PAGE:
The Pentagon reported last week that Trump’s failed attempt to influence the midterm elections comes with a hefty price tag. Diverting five thousand active duty American troops to the Mexican border—more troops than the entire U.S. rotation currently serving in Iraq— for the purpose of “protecting” the country against an imaginary “invasion” by a group of poor refugees from Central America, will end up costing the U.S. taxpayer over 200 million dollars.
The report was released even as Trump himself amazingly lost all interest in the so-called “caravan” after the election returns came in on November 7. Our troops, forced to fulfill their “toy soldier” role for Trump, will start returning home this week, long before the “caravan” arrives.
Derided as a political “stunt,” Trump’s action was criticized as an abuse and betrayal of the military for political purposes, which it was. But it was also an abuse and betrayal of the American public. And it’s an abuse and betrayal that is happening at all levels of our federal government, right now, day by day, even as you read this.
While nearly all of our media focuses reflexively on whatever vitriol emanates from Trump’s Twitter feed, the wholesale decimation of our government, and an unprecedented, colossal waste of hundreds of billions in U.S. taxpayer money is happening “under the radar,” right before our eyes. But that is hardly being discussed at all.
Fintan O’Toole, in an article titled “Saboteur In Chief” for the New York Review of Books, explains how Trump’s practiced diversion, distraction and gaslighting, his daily, on-cue outrages and Twitter spew, all of which dominate the media’s day-to-day coverage of this administration, don’t really impact anyone’s pre-baked attitudes about Trump at this point. But they serve another, more important function by creating and maintaining distraction. Despite Americans’ expressed (and voted) disapproval, what continues from Trump, in spite of Americans’ wishes, is a masked, steady, and wholly intentional dismantling of our government functions and services, paid for by working American taxpayers out of every paycheck they earn.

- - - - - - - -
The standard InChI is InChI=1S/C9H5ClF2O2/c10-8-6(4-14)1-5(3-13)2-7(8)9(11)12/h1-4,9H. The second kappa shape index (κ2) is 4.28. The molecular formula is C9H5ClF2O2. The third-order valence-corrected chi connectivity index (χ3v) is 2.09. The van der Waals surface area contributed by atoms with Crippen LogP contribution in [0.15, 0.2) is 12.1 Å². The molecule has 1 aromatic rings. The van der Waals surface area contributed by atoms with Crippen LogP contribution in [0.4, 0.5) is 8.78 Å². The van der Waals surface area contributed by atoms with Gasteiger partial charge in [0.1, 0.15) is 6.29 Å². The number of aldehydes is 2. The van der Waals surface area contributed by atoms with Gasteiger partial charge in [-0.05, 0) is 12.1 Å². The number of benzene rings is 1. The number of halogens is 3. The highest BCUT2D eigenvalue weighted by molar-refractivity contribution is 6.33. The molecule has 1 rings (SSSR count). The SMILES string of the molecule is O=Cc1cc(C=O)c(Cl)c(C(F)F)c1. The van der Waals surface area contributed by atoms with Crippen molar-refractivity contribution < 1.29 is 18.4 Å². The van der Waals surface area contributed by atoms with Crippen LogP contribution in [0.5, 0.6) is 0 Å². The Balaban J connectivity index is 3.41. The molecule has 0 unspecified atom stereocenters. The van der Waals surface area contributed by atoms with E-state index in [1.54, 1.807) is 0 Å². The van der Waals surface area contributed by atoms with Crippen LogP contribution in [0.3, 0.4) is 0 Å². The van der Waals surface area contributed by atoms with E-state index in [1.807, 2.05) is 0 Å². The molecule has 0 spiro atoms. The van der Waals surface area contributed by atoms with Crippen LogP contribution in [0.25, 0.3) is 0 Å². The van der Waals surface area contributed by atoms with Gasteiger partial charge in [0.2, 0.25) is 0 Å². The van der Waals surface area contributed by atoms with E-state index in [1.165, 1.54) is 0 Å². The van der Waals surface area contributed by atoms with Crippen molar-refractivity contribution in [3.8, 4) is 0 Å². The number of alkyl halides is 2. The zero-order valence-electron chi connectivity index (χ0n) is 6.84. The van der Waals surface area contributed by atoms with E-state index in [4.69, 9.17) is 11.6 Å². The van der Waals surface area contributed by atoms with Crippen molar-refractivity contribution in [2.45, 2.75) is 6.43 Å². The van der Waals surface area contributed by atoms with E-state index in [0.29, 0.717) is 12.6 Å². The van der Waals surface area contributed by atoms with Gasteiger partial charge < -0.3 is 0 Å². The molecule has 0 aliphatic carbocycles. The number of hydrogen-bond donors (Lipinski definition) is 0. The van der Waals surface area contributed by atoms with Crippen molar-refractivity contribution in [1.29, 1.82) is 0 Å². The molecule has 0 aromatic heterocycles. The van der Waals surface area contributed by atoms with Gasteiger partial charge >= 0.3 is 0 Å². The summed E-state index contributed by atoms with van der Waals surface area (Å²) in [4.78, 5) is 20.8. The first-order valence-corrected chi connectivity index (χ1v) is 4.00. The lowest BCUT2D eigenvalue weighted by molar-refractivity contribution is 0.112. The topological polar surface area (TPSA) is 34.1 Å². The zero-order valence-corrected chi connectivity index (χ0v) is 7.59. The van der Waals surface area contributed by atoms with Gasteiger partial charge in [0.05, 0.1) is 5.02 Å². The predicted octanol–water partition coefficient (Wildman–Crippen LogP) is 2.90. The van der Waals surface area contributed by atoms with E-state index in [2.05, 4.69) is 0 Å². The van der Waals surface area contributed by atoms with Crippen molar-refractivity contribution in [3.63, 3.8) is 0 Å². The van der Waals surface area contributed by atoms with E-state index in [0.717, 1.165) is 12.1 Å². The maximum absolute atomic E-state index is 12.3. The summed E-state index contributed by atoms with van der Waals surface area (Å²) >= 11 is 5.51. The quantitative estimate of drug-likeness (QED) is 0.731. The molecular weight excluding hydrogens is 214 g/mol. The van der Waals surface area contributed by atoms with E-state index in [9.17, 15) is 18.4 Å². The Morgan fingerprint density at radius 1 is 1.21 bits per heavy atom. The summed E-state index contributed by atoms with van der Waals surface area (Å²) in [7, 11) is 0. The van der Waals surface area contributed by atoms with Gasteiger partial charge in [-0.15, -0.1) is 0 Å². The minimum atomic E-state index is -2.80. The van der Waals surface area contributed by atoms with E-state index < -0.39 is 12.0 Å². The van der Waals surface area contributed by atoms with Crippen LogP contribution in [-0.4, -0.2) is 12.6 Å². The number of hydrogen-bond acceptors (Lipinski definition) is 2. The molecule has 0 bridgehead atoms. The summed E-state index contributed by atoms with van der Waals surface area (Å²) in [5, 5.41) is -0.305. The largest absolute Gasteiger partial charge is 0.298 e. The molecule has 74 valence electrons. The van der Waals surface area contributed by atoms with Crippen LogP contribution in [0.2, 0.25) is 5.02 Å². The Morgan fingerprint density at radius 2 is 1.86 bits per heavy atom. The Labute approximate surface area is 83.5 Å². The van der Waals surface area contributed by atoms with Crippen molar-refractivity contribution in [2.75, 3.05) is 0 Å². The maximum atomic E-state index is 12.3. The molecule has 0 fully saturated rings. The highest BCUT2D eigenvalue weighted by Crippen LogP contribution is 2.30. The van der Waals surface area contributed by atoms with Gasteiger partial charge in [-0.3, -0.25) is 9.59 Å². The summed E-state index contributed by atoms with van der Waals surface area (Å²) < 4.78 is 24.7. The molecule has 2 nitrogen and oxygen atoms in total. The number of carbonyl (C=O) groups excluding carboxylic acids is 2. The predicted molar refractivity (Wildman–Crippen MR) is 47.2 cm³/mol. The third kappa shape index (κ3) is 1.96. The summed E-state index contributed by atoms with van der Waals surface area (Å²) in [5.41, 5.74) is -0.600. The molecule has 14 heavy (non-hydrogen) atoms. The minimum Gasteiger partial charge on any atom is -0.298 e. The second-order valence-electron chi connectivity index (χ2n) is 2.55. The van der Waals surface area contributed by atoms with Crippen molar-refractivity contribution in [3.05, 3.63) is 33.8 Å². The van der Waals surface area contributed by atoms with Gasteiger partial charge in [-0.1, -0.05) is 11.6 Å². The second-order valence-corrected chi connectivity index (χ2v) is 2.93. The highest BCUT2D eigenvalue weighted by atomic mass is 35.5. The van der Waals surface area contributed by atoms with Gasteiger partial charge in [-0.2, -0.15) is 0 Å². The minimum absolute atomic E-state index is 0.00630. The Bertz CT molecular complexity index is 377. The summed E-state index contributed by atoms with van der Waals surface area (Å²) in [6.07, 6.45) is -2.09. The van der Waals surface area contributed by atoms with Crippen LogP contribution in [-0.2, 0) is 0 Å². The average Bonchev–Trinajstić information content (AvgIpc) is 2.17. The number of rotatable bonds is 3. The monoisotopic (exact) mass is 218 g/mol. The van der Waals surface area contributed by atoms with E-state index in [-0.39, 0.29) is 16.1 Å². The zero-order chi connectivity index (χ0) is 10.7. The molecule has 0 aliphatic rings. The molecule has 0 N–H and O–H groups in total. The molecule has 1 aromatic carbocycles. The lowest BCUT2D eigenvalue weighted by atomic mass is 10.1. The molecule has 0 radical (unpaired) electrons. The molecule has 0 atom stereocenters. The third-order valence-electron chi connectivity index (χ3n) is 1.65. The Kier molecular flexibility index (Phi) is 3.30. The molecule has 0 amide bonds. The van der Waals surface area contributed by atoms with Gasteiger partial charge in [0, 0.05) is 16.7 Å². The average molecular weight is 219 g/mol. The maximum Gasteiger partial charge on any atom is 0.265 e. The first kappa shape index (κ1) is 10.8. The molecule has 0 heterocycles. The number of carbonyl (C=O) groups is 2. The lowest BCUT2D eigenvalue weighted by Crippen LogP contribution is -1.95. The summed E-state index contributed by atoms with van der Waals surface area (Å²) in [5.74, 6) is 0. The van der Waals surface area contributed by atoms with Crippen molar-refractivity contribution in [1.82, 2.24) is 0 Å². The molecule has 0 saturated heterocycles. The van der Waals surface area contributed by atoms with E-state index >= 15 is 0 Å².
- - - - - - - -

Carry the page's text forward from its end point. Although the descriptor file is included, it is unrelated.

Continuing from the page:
Trump’s flaunting of his own most shameful qualities deflects the damage that any revelation can do to him. When he displays his vices so openly, the drama of revelation leads only to a shrug of the shoulders: tell us something we didn’t know. His outbursts normalize the outrageous—habit, as Samuel Beckett has it, is a great deadener…
Instead of distracting us from the lurid and the sensational, Trump is using them to distract us from the slow, boring, apparently mundane but deeply insidious sabotaging of government. He is the blaring noise that drowns out the low signal of subversion.
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